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Obama to al-Assad: Embrace democracy or 'get out of the way'

By the CNN Wire Staff
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Assad admits to 'some mistakes'
STORY HIGHLIGHTS
  • NEW: Hezbollah denounces the sanctions against Syria
  • NEW: Obama tells al-Assad: Change or leave
  • Syria criticizes U.S. ties to Israel
  • The Obama administration imposed sanctions on Bashar al-Assad and others

(CNN) -- President Barack Obama's new blueprint for change in the Middle East slammed the Syrian government for "murder and mass arrests" and sent a blunt message to President Bashar al-Assad to get with democratic change.

In a wide-ranging speech about Middle East policy on Thursday, Obama touched on the fierce Syrian crackdown against the street demonstrations that have rippled across the country since mid-March.

Obama told an audience at the State Department that Syrians have displayed "courage in demanding a transition to democracy" but the regime "has chosen the path of murder and the mass arrests of its citizens."

"President Assad now has a choice: He can lead that transition, or get out of the way. The Syrian government must stop shooting demonstrators and allow peaceful protests; release political prisoners and stop unjust arrests; allow human rights monitors to have access to cities like Daraa; and start a serious dialogue to advance a democratic transition. Otherwise, President Assad and his regime will continue to be challenged from within and isolated abroad," he said.

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He also said that Syria has sought help from Iran "in the tactics of suppression."

"This speaks to the hypocrisy of the Iranian regime, which says it stand for the rights of protesters abroad, yet suppresses its people at home. Let us remember that the first peaceful protests were in the streets of Tehran."

Obama's speech was aired on Syrian state television.

On Wednesday, Obama imposed new sanctions against al-Assad and those around him, and earlier Thursday, Syria denounced the move, state TV reported.

"The measures by the United States are one in a series of sanctions imposed by the consecutive American administrations against the Syrian people, as part of its regional plans, whose priority is to serve the Israeli interest," state-run Syrian TV reported.

"Any hostile act against Syria is an American contribution to the Israeli aggression against Syria and the Arabs."

The sanctions also target two top Iranian officials whose unit was a "conduit for Iranian material support" to Syrian intelligence, according to a copy of Obama's executive order issued by the White House.

But, the Syrian TV report said, "the sanctions have not and will not affect Syria's independent decision making, and its resistance in the face of continuous American attempts to control its national decision making and the completion of comprehensive reform."

Hezbollah, the Shiite militant movement based in Lebanon, also blasted the U.S. sanctions toward Syria, saying the United States is "settling a score with Syria and its leadership for its commitment to the choice of resistance and its objection against the Israeli occupation and the American hegemony, and its rejection to obey the American-Israeli dictates."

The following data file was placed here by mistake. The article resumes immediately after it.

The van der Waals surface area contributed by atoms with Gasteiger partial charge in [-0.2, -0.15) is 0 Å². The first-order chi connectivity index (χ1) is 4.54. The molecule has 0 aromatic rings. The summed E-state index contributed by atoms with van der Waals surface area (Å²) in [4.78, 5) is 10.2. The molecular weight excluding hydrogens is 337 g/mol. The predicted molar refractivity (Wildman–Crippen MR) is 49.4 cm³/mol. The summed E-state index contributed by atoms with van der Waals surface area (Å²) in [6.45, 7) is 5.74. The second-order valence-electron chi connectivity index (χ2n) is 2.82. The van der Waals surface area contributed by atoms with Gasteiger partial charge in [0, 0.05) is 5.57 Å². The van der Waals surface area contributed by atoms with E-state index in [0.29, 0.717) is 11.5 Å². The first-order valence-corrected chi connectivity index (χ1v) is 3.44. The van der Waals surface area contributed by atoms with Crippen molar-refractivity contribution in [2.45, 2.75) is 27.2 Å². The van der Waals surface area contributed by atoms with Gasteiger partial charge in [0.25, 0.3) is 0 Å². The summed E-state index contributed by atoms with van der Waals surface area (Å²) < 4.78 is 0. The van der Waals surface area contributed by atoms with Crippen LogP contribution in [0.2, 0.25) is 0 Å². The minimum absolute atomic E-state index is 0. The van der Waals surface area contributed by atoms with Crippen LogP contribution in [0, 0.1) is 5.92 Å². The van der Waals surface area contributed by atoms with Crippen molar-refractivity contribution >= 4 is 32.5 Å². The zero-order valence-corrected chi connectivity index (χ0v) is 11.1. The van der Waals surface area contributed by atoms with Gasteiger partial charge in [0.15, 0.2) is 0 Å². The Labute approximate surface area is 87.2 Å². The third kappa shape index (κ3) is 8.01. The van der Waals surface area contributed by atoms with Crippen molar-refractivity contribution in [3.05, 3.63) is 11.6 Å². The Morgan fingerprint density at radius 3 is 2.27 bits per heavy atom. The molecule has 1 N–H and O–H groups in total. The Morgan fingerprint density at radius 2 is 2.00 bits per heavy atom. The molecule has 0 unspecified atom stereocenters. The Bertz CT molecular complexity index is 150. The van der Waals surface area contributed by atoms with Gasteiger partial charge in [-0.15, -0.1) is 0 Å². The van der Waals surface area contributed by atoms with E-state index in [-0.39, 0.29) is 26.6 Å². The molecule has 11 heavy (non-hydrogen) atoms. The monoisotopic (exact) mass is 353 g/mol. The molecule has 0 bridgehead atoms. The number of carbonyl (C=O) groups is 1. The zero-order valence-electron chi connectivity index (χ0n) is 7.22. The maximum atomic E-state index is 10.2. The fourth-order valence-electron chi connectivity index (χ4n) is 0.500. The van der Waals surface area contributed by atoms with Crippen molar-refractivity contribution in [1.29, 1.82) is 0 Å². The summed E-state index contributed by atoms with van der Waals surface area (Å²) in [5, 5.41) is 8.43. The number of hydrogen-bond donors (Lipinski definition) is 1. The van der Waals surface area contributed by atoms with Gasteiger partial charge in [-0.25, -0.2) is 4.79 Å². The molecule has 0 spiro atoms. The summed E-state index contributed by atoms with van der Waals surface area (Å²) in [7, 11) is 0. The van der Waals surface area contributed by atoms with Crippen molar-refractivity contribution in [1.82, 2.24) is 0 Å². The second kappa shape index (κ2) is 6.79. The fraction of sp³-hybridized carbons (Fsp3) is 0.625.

It ridiculed U.S. claims to protect the freedoms of Arabs, citing bloodshed in Iraq and Afghanistan and Israel's "crimes" in the Palestinian territories, Lebanon and the Golan Heights, which Israel seized from Syria during the Six Day War in 1967.

"We are confident that this blatant American intervention and exercising of pressure and the instigation will not prevent the Syrian people and its leadership from keeping their national commitments towards the rightful causes of the nation and at its front the Palestinian cause, and the struggle with the Israeli enemy and the rejection of American occupation of Arab and Muslim lands."

Obama's speech touched a range of Middle East-North Africa flashpoints -- including Egypt, Tunisia, the Israeli-Palestinian peace process, Yemen, Bahrain, and Libya.

The speech came nearly two years after Obama delivered an address in Cairo, the Egyptian capital, calling for "a new beginning" between the United States and the Muslim world.

On Sunday, clashes between pro-Palestinian protesters and Israeli forces erupted along Israel's borders and occupied territories, leaving at least 12 dead on a Palestinian mourning day marking the birth of the Jewish state.

Two protesters were killed and 170 were wounded Sunday when fighting broke out in the Golan Heights area, the state-run Syrian Arab News Agency said. And at least 10 were killed and 112 others were injured in clashes along the line of demarcation with Lebanon, Lebanon's state news agency reported.

An Israeli military spokeswoman said troops fired on demonstrators who were illegally crossing from Lebanon and Syria and damaging "security infrastructure." But Syrian and Lebanese officials criticized what they said were Israeli attacks, state media reported.

Israel's military accused Syria of inciting a crisis to divert attention from its own clampdown on anti-government demonstrations. Ten Israeli soldiers and three officers were injured in the clashes, the Israel Defense Forces reported.

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